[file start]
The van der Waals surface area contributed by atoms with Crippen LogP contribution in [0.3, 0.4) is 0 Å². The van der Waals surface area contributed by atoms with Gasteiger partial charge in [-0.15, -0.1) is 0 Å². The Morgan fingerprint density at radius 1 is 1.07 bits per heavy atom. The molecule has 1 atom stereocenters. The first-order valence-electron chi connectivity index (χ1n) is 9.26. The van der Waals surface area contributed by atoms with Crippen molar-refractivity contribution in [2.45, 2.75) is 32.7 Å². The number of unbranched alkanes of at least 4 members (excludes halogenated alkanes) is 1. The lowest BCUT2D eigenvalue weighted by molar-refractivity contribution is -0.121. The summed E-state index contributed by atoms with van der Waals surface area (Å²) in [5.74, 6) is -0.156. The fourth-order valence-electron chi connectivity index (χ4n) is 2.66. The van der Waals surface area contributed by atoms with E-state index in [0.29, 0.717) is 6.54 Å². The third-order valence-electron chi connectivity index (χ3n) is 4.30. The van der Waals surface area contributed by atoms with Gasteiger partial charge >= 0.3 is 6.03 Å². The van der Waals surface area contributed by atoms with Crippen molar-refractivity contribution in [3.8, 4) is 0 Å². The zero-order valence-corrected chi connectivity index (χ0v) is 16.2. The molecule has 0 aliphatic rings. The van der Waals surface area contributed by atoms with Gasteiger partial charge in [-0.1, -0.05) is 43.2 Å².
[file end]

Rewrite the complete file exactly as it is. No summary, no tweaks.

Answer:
The van der Waals surface area contributed by atoms with Crippen LogP contribution in [0.3, 0.4) is 0 Å². The van der Waals surface area contributed by atoms with Gasteiger partial charge in [-0.15, -0.1) is 0 Å². The Morgan fingerprint density at radius 1 is 1.07 bits per heavy atom. The molecule has 1 atom stereocenters. The first-order valence-electron chi connectivity index (χ1n) is 9.26. The van der Waals surface area contributed by atoms with Crippen molar-refractivity contribution in [2.45, 2.75) is 32.7 Å². The number of unbranched alkanes of at least 4 members (excludes halogenated alkanes) is 1. The lowest BCUT2D eigenvalue weighted by molar-refractivity contribution is -0.121. The summed E-state index contributed by atoms with van der Waals surface area (Å²) in [5.74, 6) is -0.156. The fourth-order valence-electron chi connectivity index (χ4n) is 2.66. The van der Waals surface area contributed by atoms with E-state index in [0.29, 0.717) is 6.54 Å². The third-order valence-electron chi connectivity index (χ3n) is 4.30. The van der Waals surface area contributed by atoms with Gasteiger partial charge >= 0.3 is 6.03 Å². The van der Waals surface area contributed by atoms with Crippen molar-refractivity contribution in [3.8, 4) is 0 Å². The zero-order valence-corrected chi connectivity index (χ0v) is 16.2. The molecule has 0 aliphatic rings. The van der Waals surface area contributed by atoms with Gasteiger partial charge in [-0.1, -0.05) is 43.2 Å².